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NVIDIA is showing their support with a very early showing of their CK8 chipset which will be a NV17 based nForce solution for the Hammer.


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What's very interesting about NVIDIA's chipset is that there doesn't seem to be any on-board frame buffer for integrated video. The reason this is such an important feature that is missing is because we have been hearing all along from chipset manufacturers that the latency introduced by having to use the Hammer's on-die memory controller effectively kills integrated graphics performance. Remember that with previous chipset designs with a unified frame buffer the memory controller was physically right next to the graphics processor (or a part of it), but now the graphics must go all the way to the CPU in order to get access to the memory controller and perform any memory reads/writes. Unless the graphics cores are modified significantly with much deeper buffers to take into account this change in latency, the performance of conventional integrated graphics solutions on Hammer will suffer. NVIDIA's lack of any on-board frame buffer on their reference CK8 board indicates one of two things:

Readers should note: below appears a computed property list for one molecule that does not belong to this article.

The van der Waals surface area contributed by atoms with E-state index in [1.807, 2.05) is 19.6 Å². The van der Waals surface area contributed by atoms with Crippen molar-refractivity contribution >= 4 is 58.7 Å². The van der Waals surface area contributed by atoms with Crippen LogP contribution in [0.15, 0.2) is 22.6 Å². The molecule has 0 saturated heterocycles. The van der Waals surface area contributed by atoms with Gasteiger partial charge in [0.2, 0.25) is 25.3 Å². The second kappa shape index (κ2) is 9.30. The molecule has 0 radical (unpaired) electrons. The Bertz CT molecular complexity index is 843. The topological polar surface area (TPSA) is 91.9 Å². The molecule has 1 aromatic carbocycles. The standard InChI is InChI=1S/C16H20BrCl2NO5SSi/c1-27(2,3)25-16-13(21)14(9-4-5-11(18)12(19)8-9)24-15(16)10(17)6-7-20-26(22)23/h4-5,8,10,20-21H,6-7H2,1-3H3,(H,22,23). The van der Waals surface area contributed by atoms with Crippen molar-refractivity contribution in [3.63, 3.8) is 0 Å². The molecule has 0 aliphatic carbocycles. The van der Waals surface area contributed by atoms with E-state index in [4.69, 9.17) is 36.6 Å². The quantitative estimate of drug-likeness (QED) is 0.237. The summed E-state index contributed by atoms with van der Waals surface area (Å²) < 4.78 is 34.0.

1) The graphics core of the CK8 will be specifically designed around the added-latency memory accesses through Hammer (e.g. through deeper buffers), or

2) The board on display didn't feature integrated graphics much like the nForce 415-D today.


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We got a chance to take a look at the SiS 755 both during AMD's press conference and on the show floor. Unlike NVIDIA's solution the 755 reference board did have an on-board frame buffer as you can see in the picture below.


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The chipset will be shipping with the new 963 South Bridge which has integrated USB 2.0 and IEEE-1394 (Firewire) support. The chipset will be in mass production by the 4th quarter of this year. According to SiS, they're not seeing a lot of demand for the product but they're definitely being asked a lot of questions by OEMs. It seems like everyone is waiting to see if AMD can pull off what will end up being their most important product launch in their long history of CPU releases.


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Of course no story covering AMD chipsets would be complete without VIA and thus we have VIA's Hammer chipset - the K8HTA.

Hammer: Industry-Wide Support Final Words

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